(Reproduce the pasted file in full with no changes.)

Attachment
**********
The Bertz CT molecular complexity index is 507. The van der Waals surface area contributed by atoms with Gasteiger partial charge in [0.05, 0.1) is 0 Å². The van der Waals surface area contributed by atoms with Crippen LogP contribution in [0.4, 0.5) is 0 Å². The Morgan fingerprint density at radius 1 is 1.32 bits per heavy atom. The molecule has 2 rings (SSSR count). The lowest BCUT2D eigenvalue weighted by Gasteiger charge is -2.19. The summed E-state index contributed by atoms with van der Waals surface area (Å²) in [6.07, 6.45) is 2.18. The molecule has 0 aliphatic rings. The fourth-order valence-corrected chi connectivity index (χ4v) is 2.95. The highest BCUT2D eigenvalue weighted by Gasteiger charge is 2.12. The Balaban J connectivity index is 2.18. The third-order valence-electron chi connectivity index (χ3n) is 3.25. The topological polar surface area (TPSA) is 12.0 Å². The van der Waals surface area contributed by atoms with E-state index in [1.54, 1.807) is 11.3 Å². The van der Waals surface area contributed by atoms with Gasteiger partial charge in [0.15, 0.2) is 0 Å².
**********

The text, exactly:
The Bertz CT molecular complexity index is 507. The van der Waals surface area contributed by atoms with Gasteiger partial charge in [0.05, 0.1) is 0 Å². The van der Waals surface area contributed by atoms with Crippen LogP contribution in [0.4, 0.5) is 0 Å². The Morgan fingerprint density at radius 1 is 1.32 bits per heavy atom. The molecule has 2 rings (SSSR count). The lowest BCUT2D eigenvalue weighted by Gasteiger charge is -2.19. The summed E-state index contributed by atoms with van der Waals surface area (Å²) in [6.07, 6.45) is 2.18. The molecule has 0 aliphatic rings. The fourth-order valence-corrected chi connectivity index (χ4v) is 2.95. The highest BCUT2D eigenvalue weighted by Gasteiger charge is 2.12. The Balaban J connectivity index is 2.18. The third-order valence-electron chi connectivity index (χ3n) is 3.25. The topological polar surface area (TPSA) is 12.0 Å². The van der Waals surface area contributed by atoms with E-state index in [1.54, 1.807) is 11.3 Å². The van der Waals surface area contributed by atoms with Gasteiger partial charge in [0.15, 0.2) is 0 Å².